Monday, March 12, 2007

Global Warming and You

…or, How I Learned To Stop Worrying And Love The CO2

Following this past weekend's Rally for Kyoto in Victoria Park, it's appropriate to consider the alliance of politically driven solutions and science, and the distance that politicization actually puts between decision-making and science. For measure, Daniel Holt, a good friend of the London Fog and a contributor to the pro-democracy website Publius Pundit, sends along this piece, and we are grateful for permission to publish it here.

The contributors to the London Fog have provided a number of extremely informative posts on the subject of global warming, many of them unique in the level of insight they provide, and failing that, they're usually quite hilarious. However, I believe I have a substantive addition to make.

Let us ask: How important is it for Canada to meet its Kyoto targets, or to pass whatever other international purity test?

It seems that many Canadians believe it to be very important. A recent poll found that:
Among all the issues facing the world today, Canadians are most concerned about the environment and global warming — mentioned by one-third of the population as top issues — far ahead of war (8%), turmoil in Iraq and the Middle East (6%), conflict in Afghanistan (5%) and poverty (5%), according to a new survey by TNS Canadian Facts
Additionally, saturation media coverage indicates that many "opinion-makers" share that belief:
In fact, Canadians have noticed increased coverage of global warming in the media, with more than 80 per cent saying they have been hearing more about it in the news recently compared to a year ago. The survey also found that the environment and global warming are top concerns among all Canadians, even among those who would vote Conservative if a federal election were held today.
So global warming concerns many Canadians, deeply, across many strata.

To answer the question of the importance of Canadian contributions to global warming, let's move from its perceptual import to the actual significance of Canuck CO2 emissions. Put aside for now, arguendo, any remaining traces of skepticism you might hold re purported causal links between human CO2 production and global warming.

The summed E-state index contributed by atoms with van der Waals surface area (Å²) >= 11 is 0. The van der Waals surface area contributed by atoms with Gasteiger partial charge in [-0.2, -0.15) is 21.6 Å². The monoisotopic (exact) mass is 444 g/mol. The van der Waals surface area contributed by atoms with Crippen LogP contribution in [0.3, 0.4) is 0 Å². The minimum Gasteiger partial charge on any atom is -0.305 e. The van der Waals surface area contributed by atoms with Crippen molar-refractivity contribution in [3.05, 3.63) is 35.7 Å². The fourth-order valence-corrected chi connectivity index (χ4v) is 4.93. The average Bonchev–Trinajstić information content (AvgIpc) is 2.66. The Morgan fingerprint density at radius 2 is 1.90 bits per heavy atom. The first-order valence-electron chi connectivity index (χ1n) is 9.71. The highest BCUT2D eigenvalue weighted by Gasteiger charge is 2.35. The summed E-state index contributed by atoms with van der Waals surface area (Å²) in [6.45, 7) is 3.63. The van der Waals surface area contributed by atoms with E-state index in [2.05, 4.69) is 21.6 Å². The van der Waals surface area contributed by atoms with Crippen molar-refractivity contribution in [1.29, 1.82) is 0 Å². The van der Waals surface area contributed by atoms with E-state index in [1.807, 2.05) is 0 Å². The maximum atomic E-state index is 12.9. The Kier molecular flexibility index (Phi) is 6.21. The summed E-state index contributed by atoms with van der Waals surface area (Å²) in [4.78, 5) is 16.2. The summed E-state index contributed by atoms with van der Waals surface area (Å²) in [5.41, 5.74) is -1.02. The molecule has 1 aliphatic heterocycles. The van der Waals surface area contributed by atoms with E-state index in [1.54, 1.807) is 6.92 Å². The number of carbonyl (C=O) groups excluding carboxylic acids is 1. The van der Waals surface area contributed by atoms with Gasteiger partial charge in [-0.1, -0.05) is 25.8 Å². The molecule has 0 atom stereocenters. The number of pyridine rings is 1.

NationMaster shows Canada emitting 521,404,000 of the world's total 22,829,463,200 metric tonnes of carbon dioxide, for a contribution of 2.3%. Wikipedia's statistics, from a different year and a different source, show Canada emitting 517,157,000 of the world's 24,126,416,000 tonnes of human CO2, or 2.1%. In general, various organizations agree that Canada contributes around two percent of the world's man-made carbon emissions.

Meanwhile, this BBC story has global emissions rising by about 2.5% per year. Canada contributes around 2% of the world's carbon emissions — and the world's carbon emissions are growing at a 2.5% rate.

In other words, if you shut down all of Canada's factories overnight, if each and every Canadian completely halted all activity that implies any kind of carbon use, if we all returned to the land and dug up our handful of organic turnips, if we lived an atavistic lifestyle without cars or contact lenses or OHIP, most of us dying of starvation or preventable diseases or warfare at 35 — or, for simplicity's sake, as some environmentalists might prefer, if you shot dead every Canadian — if we did all that, within a year the world would have caught up anyway to where it was with Canada in it.

Let me now turn to an illustrative anecdote:
Just a few years ago, politicians and environmental groups in the Netherlands were thrilled by the early and rapid adoption of "sustainable energy," achieved in part by coaxing electrical plants to use biofuel — in particular, palm oil from Southeast Asia.

Spurred by government subsidies, energy companies became so enthusiastic that they designed generators that ran exclusively on the oil, which in theory would be cleaner than fossil fuels like coal because it is derived from plants.
Sounds nice, right?
But last year, when scientists studied practices at palm plantations in Indonesia and Malaysia, this green fairy tale began to look more like an environmental nightmare.